Storage buddy mirroring provides protection against many failure modes of a distributed system, such as drives failing, servers failing, networks being unstable or failing, and a number of other modes. It does not provide perfect protection if a system is degraded, mostly only for the degraded part of the system. If any storage buddy group is in a degraded state, another failure may cause data loss. Administrative actions can also cause data loss or corruption if the system is in an unstable or degraded state. These actions should be avoided if at all possible, for example, by ensuring that no access to the system is possible while the actions are performed.

Setting states of active storage targets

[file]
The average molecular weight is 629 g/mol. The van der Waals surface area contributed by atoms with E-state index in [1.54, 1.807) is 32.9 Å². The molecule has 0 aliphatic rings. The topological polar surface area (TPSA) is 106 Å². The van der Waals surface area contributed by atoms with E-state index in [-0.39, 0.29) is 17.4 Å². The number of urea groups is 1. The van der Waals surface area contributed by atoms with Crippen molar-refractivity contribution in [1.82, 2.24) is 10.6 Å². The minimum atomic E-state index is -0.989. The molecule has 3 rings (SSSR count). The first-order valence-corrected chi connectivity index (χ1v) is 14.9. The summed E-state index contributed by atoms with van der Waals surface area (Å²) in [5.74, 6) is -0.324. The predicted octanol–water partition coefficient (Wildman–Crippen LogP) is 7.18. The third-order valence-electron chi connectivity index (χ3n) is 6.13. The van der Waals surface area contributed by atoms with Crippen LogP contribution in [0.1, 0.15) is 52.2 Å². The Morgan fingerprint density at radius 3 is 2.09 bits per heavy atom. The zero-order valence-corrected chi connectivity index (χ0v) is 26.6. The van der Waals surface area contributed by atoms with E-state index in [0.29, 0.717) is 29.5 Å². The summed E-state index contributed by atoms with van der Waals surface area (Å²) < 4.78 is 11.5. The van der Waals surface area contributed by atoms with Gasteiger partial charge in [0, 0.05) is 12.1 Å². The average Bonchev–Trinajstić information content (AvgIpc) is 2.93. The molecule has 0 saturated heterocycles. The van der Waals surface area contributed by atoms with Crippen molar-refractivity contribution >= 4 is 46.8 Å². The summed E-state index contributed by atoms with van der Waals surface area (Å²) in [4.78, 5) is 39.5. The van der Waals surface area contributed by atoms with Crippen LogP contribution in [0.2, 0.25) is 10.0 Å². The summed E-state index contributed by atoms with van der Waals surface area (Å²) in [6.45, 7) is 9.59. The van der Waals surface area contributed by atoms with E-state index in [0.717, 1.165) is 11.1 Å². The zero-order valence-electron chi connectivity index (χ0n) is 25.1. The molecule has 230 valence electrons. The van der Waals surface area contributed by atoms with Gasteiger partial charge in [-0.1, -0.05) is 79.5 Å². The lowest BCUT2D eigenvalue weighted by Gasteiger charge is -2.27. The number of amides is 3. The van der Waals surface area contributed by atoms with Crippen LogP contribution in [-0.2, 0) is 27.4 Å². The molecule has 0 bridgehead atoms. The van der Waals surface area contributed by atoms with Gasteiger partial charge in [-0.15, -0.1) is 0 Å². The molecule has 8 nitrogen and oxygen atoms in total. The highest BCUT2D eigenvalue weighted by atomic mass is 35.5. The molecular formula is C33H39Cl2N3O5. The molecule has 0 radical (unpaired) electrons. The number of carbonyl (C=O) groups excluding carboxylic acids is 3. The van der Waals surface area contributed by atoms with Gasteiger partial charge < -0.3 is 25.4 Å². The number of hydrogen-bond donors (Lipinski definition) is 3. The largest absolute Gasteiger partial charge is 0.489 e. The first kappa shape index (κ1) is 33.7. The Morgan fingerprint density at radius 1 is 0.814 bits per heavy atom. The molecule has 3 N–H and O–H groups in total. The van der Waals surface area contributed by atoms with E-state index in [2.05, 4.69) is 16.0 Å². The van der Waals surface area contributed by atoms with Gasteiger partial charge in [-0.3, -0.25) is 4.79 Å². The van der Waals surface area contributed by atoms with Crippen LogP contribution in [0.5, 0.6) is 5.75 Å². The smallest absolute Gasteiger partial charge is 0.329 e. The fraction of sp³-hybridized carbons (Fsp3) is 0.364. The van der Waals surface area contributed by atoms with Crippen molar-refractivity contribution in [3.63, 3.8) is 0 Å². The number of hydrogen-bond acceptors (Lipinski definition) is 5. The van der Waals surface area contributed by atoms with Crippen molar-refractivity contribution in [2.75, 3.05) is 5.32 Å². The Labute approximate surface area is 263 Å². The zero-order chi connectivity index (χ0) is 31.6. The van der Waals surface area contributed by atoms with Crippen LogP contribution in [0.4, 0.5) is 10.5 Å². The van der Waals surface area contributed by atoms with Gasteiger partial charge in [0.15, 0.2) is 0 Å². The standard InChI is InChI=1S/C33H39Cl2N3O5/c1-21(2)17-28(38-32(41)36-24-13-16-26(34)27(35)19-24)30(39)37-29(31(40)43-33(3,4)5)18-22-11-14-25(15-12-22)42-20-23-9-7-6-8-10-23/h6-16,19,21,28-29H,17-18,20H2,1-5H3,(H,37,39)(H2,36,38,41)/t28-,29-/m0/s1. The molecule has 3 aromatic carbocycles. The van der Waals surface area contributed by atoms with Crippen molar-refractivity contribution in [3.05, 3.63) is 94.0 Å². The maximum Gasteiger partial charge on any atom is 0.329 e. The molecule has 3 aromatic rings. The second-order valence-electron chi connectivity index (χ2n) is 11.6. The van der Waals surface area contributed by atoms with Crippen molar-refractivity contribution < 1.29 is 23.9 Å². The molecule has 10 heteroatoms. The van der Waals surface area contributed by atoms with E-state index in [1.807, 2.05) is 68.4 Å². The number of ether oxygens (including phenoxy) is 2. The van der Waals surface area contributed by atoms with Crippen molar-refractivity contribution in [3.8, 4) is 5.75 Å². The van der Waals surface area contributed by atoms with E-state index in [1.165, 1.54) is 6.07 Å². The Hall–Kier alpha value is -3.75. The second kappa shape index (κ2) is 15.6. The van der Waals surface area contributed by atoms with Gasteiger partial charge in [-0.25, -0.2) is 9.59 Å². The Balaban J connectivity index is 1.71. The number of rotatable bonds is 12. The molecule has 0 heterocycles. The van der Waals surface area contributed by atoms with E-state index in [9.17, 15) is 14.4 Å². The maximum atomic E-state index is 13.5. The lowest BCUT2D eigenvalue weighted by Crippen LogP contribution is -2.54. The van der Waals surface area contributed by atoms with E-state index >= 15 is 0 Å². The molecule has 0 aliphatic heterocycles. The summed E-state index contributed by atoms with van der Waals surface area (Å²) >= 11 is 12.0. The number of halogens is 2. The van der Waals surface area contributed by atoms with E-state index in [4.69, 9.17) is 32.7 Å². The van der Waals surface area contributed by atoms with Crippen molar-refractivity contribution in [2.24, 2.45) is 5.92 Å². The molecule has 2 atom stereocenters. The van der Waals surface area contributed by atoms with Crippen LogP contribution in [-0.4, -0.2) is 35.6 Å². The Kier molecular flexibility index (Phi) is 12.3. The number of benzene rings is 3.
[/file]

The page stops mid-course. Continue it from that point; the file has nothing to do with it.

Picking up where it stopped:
When manually changing the state of a storage target from GOOD to NEEDS_RESYNC, clients accessing files during a period of propagation “see” different versions of the global state. This influences data and file locks. By default, propagation happens every 30 seconds, so the period will not take longer than a minute. This may happen because the state is not synchronously propagated to all clients, which makes the following sequence of events possible:

  1. An administrator sets the state of an active storage target which is the secondary of a buddy group to NEEDS_RESYNC with beegfs-ctl --startresync.

  2. The state is propagated to the primary of the buddy group. The primary will no longer forward written data to the secondary.

  3. A client writes data to a file residing on the buddy group. The data is not forwarded to the secondary.

  4. A different client reads data from the file. If the client attempts to read from the primary, no data loss occurs. If the client attempts to read from the secondary, which is possible without problems in a stable system, the client will receive stale data.